Our Gemara on Amud Aleph describes another invalid scenario of תעשה ולא מן העשוי: If there was a large pile of hay in a field and then one hollowed out a living space, “igloo style” inside the pile, it would not be kosher as a Succah. Even though the material is all kosher and the size is correct, since he hollowed out the internal space, the roofing Schach only came into being inadvertently.
Noam Elimelech (Bereishis VaYishlach 11) explains this Mishna allegorically. As we have discussed, the Succah represents God’s presence in the world and the hollowing out the pile of hay is symbolic of the Tzaddik’s wish to take a shortcut to benefit others. Meaning, the pre-existing structure that is being hollowed out is the opportunity for God and the world to be unified - as all the existing ingredients are there. However, there is a limitation of תעשה ולא מן העשוי, the structure cannot emerge passively but rather each person must make it.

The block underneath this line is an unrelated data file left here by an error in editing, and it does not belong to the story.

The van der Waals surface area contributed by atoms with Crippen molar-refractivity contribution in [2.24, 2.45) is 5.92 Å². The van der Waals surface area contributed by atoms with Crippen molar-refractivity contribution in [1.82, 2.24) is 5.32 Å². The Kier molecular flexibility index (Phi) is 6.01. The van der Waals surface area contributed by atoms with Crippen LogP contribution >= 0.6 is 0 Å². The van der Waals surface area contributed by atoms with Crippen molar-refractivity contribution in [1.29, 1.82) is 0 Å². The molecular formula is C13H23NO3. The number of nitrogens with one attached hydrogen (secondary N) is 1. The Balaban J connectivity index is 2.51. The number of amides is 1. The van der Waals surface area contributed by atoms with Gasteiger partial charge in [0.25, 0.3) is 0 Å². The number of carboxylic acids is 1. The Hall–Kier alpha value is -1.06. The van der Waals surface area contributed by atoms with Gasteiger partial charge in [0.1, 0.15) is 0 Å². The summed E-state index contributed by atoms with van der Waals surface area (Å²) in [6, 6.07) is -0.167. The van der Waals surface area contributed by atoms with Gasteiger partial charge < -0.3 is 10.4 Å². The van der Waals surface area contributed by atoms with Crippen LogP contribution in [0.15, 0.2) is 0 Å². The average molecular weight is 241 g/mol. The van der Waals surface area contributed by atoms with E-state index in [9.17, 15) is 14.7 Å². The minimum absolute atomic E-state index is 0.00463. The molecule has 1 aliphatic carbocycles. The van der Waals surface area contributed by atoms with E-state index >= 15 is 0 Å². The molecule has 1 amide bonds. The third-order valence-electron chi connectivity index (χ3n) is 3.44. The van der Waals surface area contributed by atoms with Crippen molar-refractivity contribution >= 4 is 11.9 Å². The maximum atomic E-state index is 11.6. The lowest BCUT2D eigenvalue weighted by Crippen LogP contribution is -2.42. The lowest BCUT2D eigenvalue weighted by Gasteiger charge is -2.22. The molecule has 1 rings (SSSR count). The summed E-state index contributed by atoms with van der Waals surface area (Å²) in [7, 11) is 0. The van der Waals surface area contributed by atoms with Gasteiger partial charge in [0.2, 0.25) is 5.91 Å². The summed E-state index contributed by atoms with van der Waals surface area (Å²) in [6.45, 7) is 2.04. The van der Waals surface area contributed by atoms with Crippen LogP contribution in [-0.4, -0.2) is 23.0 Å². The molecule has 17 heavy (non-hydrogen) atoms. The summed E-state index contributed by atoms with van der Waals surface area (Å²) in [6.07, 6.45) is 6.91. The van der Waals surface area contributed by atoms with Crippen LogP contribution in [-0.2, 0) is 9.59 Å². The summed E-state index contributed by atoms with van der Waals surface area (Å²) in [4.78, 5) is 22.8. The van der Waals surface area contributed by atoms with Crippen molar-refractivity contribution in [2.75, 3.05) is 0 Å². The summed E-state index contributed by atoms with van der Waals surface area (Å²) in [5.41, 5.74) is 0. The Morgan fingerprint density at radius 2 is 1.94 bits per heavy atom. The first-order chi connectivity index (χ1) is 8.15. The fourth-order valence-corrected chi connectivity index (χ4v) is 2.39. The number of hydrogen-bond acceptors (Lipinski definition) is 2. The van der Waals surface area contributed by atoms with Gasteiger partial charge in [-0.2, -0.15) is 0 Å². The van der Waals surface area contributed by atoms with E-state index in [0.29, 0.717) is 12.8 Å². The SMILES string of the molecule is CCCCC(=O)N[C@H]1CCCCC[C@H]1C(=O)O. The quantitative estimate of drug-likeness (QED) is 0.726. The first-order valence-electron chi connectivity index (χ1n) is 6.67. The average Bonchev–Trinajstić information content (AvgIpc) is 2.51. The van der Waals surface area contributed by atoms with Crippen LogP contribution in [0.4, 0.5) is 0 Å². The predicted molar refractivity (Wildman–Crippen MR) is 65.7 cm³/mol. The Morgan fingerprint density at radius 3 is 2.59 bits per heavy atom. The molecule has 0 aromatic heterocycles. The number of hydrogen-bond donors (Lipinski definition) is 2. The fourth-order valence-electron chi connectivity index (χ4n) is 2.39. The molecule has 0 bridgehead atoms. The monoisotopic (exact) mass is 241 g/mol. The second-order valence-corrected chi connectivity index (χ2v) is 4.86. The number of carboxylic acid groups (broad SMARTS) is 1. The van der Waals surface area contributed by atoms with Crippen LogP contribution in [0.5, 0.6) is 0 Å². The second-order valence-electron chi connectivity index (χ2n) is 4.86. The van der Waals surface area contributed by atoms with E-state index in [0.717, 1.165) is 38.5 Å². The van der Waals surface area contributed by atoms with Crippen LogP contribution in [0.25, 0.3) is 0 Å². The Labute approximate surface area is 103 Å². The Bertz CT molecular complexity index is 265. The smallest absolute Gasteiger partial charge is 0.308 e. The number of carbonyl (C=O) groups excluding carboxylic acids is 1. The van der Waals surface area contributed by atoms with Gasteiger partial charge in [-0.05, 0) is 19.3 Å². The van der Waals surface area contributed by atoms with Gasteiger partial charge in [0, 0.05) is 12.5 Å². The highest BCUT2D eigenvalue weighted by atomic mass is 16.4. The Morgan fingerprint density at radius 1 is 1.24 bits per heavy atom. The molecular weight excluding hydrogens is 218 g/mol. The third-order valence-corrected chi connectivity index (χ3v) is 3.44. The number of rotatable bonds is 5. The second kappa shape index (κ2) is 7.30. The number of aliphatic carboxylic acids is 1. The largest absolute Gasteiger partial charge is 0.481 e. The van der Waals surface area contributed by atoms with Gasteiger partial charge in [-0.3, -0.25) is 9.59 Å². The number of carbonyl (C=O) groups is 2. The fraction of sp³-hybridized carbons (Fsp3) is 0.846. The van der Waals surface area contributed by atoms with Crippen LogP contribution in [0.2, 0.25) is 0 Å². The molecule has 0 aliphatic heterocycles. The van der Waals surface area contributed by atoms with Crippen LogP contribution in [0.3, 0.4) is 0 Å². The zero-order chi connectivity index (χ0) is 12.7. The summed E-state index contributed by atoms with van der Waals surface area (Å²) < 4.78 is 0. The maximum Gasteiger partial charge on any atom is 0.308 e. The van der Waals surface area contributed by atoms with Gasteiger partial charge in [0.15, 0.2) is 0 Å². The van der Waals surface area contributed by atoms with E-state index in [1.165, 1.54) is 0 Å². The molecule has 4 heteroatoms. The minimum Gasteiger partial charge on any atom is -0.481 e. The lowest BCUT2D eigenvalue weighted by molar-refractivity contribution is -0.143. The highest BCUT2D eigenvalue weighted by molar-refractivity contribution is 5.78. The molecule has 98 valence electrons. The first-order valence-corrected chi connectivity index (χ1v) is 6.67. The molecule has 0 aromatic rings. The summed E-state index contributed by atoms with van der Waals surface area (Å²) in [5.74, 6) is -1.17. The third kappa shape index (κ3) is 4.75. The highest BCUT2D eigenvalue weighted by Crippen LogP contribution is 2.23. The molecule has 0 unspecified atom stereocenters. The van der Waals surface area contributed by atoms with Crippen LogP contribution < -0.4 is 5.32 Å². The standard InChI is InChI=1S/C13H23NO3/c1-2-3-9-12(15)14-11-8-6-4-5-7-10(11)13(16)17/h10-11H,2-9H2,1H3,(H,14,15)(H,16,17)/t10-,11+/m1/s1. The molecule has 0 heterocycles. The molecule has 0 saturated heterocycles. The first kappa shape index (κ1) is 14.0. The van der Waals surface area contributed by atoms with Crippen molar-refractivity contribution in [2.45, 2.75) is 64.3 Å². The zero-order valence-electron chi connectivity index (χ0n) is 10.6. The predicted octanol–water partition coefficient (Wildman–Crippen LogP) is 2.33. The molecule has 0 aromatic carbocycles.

Even though the connection to God is pre-existing and complete from God’s side of things, in relation to this world it is something that only each of us can forge and complete on our end to activate it. This is an important concept discussed in Eicha Rabah (1) (and developed further in Nefesh HaChayyim (1:3):
Rabbi Azarya said in the name of Rabbi Yehuda the son of Rabbi Simon: when the Jewish people do the will of the Omnipresent they add strength to heaven, as it states in Psalms (60:14) ”in Elokim strength is made.” However, when the Jewish people do not perform in accordance with the will of the Omnipresent, it is as if to say that they weaken the strength of heaven. As it states, (Deuteronomy 32:18) “You have weakened the one who has created you.“
Translations Courtesy of Sefaria